Fitzgerald Speaks

Because of previous commitments, I was unfortunately unable to catch prosecutor Patrick Fitzgerald's long awaited moment on the public stage today. In case you want it, here's a transcript of his remarks courtesy of the New York Times.

And not that it means much, but here's one pretty positive review of his performance.

These excerpts on the subject of forcing Judy Miller to testify, included in an Editor & Publisher piece, will not convince a lot of First Amendment advocates that Fitzgerald is on the side of the angels. But at least he didn't sound like he enjoyed putting journalists in the hoosegow:
Asked about the role played by New York Times reporter Judith Miller in the probe, Fitzgerald said he wished "Ms. Miller did not spend one second in jail. ... No one wanted to have a dispute with the New York Times or anyone else. I would have wished nothing better if no one would have gone to jail. I was not looking for a First Amendment showdown."

But he added: "The only way you can do an investigation like this is to talk to reporters. ... I had to make judgments and do my job and not walk away if I think a crime of obstruction was committed." He said, "We thought long and hard before we subpoenaed any reporters." In fact, there was a long list of reporters they might have talked to, and did not.

Before proceeding against Miller and the ones he did target, he made sure that one judge after another concurred: "I think what we did was borne out by how judges ruled.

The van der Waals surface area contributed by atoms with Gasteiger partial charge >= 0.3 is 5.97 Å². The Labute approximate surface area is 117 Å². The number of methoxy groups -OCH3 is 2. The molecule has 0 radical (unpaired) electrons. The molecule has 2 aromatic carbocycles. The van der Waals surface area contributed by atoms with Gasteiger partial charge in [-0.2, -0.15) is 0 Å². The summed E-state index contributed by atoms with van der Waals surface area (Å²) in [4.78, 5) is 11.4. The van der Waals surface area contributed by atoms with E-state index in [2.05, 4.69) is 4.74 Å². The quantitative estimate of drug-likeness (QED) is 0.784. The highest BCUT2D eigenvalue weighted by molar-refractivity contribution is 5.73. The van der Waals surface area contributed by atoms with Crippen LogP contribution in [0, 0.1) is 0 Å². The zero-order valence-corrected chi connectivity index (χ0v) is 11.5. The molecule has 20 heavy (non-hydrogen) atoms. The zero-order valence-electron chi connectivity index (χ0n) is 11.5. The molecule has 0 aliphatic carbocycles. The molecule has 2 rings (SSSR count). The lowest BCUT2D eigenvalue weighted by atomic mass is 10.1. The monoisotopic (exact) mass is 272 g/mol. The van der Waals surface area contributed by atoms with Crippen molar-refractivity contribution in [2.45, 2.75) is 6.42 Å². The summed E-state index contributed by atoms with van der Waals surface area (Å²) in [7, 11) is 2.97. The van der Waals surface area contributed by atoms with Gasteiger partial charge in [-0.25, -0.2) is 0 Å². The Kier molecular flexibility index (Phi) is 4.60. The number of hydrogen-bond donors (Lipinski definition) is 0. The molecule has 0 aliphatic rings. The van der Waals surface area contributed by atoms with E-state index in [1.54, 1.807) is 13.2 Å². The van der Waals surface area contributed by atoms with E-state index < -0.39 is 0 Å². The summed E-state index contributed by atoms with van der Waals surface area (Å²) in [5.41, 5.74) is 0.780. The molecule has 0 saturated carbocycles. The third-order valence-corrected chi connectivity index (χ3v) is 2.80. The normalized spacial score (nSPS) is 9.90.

"We could not have resolved this case if we forgot about reporters ... that would have been reckless.

"I do not think that reporters should be subpoenaed anything close to routinely, it must be an extraodinary case. But if a reporter is an eyewitness to a crime and you walk away -- you are being reckless." He said that in some cases you can learn from reporters that a crime was NOT committed.


Still, what's very interesting now is how the focal point of the journalism story has changed here. The subject being chewed over ad infinitum in media circles is no longer the issue of confidential sources or whether we need a federal Shield Law. Instead, it's the behavior of the New York Times itself in letting Miller live up to her self-annointed title of "Miss Run Amok."

Here's what publisher Arthur Sulzberger Jr. had to say on that basic subject today.

The Times has thus far not been able to contain the fallout from this episode, and while it's a good bet that Miller has seen her last Times byline, it's impossible to rule out other casualties. Sulzberger's right about one thing. "The story is not over."
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